I must have been there with my family at the same time yesterday as Bluepig1 and can second his (or her) comments. The dim sum was good, but limited. Steamed doumplings were tasty, but there were only a couple versions. After fighting our way through most of the dim sum menu (including tripe and beef "honeycomb," which took some explaining and is odd for dim sum, at least in my limited experience), kids ordered beef w broccoli, which was a good version of the American favorite, but nothing that can't be readily duplicated at home.

          I'd like to try it for dinner, but for now Grace Gardens is miles and miles ahead.

          1. re: lawhound

            IMHO, anyone considering Zhonghsan should wait. A long time.

            1. re: lawhound

              Several types of tripe, usually honeycomb tripe, are typically available from the area's Dim Sum carts. I'm not sure what's so odd about it being on the menu...

              1. re: Jason1

                Fair enough and I will chalk it up to my limited DS experience. My bigger point is that there were very few dumplings of any kind -- they were outnumbered by the offal!

            2. re: bluepig1

              where is asian court. Will you post your fav dim sum restaurants in the area?

              1. re: photographicality

                It's in Ellicott City on rt 40 west of the rte 29 intersection
                map is right on the home pg


            3. Do they serve alcohol or is it BYOB?

              5 Replies
              1. re: hon

                Limited choice of dim sum. Our best choice was ribs with black pepper sauce that was chewy and tasty, freshly made. Our worst was a lunch dish of pork and duck: both meats were old, the sliced pork looked as if it had been cooked, reheated once, then deep fried: hard as nails, and tasteless. The duck was disappointing.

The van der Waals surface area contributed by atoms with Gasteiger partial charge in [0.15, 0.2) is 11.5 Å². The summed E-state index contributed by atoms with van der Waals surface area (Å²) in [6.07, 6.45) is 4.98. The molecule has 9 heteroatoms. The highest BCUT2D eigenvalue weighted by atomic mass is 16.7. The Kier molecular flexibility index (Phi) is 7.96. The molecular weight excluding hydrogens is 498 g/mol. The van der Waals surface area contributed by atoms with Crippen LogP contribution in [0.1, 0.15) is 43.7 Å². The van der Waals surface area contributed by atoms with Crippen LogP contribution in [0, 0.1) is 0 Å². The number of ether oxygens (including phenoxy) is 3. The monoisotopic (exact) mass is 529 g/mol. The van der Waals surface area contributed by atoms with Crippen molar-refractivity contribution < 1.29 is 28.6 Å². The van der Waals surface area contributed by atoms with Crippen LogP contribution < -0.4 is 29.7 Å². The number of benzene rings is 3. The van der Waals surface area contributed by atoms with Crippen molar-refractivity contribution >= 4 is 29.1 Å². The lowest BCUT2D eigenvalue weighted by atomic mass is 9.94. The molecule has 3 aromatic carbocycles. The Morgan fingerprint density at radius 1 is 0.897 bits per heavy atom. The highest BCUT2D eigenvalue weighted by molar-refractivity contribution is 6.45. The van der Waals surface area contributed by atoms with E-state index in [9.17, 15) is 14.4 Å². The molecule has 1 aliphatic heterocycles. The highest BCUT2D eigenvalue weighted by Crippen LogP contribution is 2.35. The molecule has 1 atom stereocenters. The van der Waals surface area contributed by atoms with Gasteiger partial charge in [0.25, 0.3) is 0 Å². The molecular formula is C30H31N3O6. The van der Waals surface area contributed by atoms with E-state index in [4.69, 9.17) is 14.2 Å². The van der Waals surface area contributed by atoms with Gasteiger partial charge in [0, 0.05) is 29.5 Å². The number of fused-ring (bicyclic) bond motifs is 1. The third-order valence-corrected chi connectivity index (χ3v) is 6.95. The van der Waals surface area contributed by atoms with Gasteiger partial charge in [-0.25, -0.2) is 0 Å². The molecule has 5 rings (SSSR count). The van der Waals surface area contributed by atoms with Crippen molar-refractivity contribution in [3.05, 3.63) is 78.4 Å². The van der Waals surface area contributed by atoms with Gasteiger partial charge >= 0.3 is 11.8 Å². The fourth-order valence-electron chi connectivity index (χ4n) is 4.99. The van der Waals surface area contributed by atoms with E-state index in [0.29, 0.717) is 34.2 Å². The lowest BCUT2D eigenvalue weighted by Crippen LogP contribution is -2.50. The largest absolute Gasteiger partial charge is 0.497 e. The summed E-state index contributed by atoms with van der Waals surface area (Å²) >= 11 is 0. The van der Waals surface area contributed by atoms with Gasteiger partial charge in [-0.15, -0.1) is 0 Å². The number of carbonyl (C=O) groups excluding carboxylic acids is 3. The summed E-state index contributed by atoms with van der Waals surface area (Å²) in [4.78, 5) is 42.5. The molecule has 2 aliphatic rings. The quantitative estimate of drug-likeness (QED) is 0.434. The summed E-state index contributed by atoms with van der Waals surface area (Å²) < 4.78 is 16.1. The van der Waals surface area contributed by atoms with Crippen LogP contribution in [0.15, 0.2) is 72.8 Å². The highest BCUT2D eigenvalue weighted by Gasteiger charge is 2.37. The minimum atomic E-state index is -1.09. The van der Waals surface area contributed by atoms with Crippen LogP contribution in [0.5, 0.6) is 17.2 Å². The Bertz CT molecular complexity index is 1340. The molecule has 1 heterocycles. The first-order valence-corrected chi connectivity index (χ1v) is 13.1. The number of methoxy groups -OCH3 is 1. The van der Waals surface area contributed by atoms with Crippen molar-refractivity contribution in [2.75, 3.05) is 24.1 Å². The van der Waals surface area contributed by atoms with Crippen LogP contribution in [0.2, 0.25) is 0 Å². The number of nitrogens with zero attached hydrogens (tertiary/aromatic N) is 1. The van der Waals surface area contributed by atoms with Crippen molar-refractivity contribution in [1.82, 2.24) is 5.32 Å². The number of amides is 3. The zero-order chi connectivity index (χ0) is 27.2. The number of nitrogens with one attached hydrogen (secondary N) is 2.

Other food was ok but undistinguished, and the "spicy" curry triangles were not.
                I wonder if they are using the poor cooks from the Chinatown Cafe at the same location

                1. re: crowsonguy

                  Crowsonguy, my experience was in a similar vein but exponentially more subpar.

                  1. re: chowsearch

                    so much for real chinese in Baltimore, next...

                    1. re: hon

                      I think Szechuan House in Timonium is top of the local heap, but I'm worried another Grace Garden is hiding somewhere needing to be found--where else is real or great Baltimore Chinese currently? Haven't been to Szechuan S. Charles for years, any reports?

                      1. re: chowsearch

                        hunan manor in columbia by 32 as well though about as far out as gg, at least from dtown so may as well go to gg

              2. I have been there twice this past week and just wanted to give a status update on the food there.

                First of all, the sifu is actually from Zhong Shan and trained by chefs in that area. This is why although the food is generally slightly different, because the flavors of that area are not szechuan or catonese. They're slightly sweeter, which can be a turn off for lots of people.